Likewise most European countries and the US, the rapid growth of these commercially proeminent breeds has happened to the expense of the second group of locally adapted, genetically heterogeneous breeds. This group of Creole breeds, also referred as native, local or naturalized breeds includes those derived from the first cattle populations introduced by the European conquerors around 1500. While all other South American countries received only Spanish breeds, due to its peculiar colonial origin Brazil was the only one that received Portuguese breeds . Natural selection acting in remarkably variable environments throughout the country, together with the recurrent events of breed admixture led to the development of Creole breeds adapted to a wide range of environments with outstanding levels of phenotypic variability and improved fitness to local conditions. In the Northeastern regions the Curraleiro breed arised and then moved to the central states of Minas Gerais and Goías. In the Southeastern regions the Junqueira and Franqueiro breeds developed together with the Caracu and Mocho Nacional. In the South the Criolo Lageano breed appeared and in the Pantanal region the Pantaneiro breed.
While historical knowledge has been accumulated on the Brazilian Creole breeds [4–8], very little is known on their genetic composition. Some studies have analyzed sequence variation in the hypervariable regions of the mtDNA and showed, as expected, that both African and European taurine haplotypes are present in American Creole breeds which is consistent with historical records [9, 10]. A few reports described preliminary surveys of the genomic polymorphism of some Creole Brazilian cattle breeds, based on low information content RAPD markers that do not allow comparative analyses across independent studies [11, 12]. A more systematic and wider scope study based on the "common language" of microsatellite markers is needed to understand the genetic diversity of Brazilian bovine breeds with their peculiar historical origin and present state of endangerment.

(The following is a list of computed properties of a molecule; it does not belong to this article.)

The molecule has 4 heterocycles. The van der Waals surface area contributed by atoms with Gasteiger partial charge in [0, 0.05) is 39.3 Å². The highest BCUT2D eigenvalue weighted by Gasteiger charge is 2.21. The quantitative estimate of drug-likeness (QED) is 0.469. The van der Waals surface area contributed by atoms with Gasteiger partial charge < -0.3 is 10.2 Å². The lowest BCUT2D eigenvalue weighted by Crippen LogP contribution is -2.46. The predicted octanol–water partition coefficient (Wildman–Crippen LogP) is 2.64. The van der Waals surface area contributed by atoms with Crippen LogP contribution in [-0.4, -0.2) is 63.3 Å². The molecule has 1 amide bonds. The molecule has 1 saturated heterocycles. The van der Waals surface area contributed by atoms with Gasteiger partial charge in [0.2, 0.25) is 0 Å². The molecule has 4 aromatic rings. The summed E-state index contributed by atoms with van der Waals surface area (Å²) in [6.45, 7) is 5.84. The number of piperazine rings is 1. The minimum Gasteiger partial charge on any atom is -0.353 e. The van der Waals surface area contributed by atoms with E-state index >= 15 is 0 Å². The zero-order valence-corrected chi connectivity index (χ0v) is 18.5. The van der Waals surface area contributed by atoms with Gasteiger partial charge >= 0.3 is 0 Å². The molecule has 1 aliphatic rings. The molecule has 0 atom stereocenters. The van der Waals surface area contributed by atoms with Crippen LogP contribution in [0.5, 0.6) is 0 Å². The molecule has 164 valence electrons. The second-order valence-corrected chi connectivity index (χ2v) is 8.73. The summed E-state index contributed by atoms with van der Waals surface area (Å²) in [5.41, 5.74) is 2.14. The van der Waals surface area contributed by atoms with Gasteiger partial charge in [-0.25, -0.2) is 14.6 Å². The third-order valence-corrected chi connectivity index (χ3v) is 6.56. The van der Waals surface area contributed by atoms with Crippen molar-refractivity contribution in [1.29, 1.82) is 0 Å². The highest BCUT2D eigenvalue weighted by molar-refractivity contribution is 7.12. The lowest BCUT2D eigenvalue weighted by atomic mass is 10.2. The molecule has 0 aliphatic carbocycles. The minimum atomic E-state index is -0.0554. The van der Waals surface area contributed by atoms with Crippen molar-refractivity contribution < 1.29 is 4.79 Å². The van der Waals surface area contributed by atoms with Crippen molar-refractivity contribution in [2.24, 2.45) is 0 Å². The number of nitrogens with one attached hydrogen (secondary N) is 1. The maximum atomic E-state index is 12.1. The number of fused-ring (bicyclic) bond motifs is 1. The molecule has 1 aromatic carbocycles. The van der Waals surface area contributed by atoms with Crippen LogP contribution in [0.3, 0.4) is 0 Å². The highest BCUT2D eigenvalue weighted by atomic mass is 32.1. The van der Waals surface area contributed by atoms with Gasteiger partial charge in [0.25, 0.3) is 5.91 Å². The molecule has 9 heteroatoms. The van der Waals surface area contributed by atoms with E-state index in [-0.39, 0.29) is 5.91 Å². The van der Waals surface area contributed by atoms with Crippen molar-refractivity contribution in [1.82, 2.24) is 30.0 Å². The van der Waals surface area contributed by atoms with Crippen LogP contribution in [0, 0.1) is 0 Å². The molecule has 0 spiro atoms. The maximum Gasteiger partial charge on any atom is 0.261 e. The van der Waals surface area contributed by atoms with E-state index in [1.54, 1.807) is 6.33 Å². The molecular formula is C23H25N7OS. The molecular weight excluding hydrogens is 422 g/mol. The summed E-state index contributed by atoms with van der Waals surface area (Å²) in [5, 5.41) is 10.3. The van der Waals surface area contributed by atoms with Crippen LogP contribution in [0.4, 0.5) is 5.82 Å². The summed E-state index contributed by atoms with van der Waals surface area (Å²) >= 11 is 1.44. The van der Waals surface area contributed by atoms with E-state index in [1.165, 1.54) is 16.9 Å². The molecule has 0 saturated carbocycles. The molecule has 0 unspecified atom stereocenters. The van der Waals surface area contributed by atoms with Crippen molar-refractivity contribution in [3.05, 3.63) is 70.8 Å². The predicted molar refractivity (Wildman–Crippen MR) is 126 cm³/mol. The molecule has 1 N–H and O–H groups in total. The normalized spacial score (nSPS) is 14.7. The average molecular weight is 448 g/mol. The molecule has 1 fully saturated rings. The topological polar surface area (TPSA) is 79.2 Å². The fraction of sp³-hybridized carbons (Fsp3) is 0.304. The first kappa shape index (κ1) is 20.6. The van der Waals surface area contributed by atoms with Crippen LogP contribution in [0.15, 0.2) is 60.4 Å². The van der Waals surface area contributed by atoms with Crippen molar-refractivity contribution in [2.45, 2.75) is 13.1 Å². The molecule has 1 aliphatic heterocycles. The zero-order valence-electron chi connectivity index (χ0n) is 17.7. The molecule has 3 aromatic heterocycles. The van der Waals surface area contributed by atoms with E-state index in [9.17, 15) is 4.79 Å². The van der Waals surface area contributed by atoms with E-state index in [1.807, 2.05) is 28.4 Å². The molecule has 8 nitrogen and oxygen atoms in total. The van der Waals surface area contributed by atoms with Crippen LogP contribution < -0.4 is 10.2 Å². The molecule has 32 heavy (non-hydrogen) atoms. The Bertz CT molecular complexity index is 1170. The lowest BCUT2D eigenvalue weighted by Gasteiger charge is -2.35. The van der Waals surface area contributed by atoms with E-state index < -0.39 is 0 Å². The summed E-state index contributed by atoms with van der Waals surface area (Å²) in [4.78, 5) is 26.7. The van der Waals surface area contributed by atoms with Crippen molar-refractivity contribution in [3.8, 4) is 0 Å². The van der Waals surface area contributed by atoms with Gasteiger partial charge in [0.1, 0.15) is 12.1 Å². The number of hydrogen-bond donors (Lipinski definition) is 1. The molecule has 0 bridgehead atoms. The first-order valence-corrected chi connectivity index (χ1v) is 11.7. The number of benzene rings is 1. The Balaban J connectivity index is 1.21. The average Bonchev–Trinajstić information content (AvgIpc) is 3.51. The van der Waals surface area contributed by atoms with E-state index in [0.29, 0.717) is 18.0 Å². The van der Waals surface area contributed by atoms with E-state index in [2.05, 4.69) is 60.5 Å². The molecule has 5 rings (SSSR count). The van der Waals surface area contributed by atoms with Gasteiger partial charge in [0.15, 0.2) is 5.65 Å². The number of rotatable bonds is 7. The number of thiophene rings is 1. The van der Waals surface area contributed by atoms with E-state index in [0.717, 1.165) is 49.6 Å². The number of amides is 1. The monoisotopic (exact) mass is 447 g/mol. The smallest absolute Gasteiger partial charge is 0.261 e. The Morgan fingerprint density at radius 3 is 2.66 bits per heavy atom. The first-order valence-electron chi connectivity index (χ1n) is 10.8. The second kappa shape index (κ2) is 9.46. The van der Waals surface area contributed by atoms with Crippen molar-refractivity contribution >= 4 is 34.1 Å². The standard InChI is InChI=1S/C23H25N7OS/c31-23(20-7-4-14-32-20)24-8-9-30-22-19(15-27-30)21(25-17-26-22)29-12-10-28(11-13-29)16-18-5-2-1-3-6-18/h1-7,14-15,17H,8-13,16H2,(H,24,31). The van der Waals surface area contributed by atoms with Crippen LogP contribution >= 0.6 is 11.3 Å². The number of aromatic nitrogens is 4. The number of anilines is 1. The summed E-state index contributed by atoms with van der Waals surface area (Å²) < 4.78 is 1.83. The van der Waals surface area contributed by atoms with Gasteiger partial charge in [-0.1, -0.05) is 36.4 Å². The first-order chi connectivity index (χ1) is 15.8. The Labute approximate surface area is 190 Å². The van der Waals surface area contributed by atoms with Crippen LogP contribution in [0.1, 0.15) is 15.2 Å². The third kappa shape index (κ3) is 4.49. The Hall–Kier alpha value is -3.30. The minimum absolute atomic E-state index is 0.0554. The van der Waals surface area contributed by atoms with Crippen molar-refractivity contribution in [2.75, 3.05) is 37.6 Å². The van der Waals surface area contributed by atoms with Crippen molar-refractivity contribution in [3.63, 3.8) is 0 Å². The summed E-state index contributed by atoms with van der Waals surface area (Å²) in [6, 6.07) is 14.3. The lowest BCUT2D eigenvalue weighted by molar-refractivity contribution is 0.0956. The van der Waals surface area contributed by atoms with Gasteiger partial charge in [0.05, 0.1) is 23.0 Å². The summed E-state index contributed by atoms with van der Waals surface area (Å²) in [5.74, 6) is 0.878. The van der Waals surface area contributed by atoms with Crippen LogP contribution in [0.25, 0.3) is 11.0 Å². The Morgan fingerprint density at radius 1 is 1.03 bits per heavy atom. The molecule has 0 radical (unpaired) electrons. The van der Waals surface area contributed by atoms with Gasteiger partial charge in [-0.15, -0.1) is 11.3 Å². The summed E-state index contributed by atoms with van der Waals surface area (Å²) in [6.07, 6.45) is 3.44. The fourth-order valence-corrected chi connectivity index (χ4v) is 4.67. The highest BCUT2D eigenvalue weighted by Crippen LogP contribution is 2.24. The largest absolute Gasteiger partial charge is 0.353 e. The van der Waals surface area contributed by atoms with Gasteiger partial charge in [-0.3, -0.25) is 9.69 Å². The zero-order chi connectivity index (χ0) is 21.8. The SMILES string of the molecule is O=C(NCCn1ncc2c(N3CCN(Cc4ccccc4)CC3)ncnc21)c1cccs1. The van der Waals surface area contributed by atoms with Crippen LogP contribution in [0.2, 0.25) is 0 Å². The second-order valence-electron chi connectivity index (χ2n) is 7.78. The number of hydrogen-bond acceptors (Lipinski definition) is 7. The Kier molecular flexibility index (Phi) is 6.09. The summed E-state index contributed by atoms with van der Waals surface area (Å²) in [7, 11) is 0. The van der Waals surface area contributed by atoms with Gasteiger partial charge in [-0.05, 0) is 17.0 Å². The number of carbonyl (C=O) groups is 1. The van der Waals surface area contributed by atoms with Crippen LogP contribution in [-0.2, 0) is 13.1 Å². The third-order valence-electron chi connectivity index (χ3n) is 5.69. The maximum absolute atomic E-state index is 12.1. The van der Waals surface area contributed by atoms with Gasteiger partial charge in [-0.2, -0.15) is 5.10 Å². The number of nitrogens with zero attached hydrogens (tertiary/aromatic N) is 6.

In the context of the Guidelines for Development of National Farm Animal Genetic Resources Management Plans , the FAO proposed an integrated program for global management of cattle genetic resources using a common set of reference microsatellite markers. Studies of genetic relationships between cattle breeds using a common measuring tool not only provides useful and comparable information on the evolution of breeds to present stage, but also supplies data for a scientifically based development of marker-assisted conservation plans [14, 15]. In recent years a number of studies have reported the characterization of cattle breeds throughout the world [16–23]. These studies have progressively used common sets of microsatellite markers thus facilitating comparative surveys of diversity and relationship and the consolidation and analysis of large data sets for multiple breeding, evolutionary and conservation applications.
Following the project proposed for the Animal Genetic Resources by FAO (MoDAD – Measurement of Domestic Animal Diversity) the objective of this study was to assess the levels of genetic diversity, phylogenetic relationships and patterns of taurine/zebuine introgression and admixture among ten cattle breeds raised in Brazil. Diversity was measured at a set of 22 internationally recommended microsatellites, both by FAO and ISAG (International Society of Animal Genetics) to elucidate the genetic relationship of a total of 915 animals belonging to five Creole cattle breeds (Pantaneiro – PAN, Curraleiro – CUR, Criolo Lageano – CRL, Mocho Nacional – MON, and Caracu – CAR) both among them and in comparison with specialized taurine European breeds (Holstein – HOL and Jersey – JER) as well as three major zebuine breeds raised in Brazil (Nellore – NEL, Gyr – GYR and Guzerat – GUZ).
Description of the ten Brazilian bovine breeds studied.
# of herds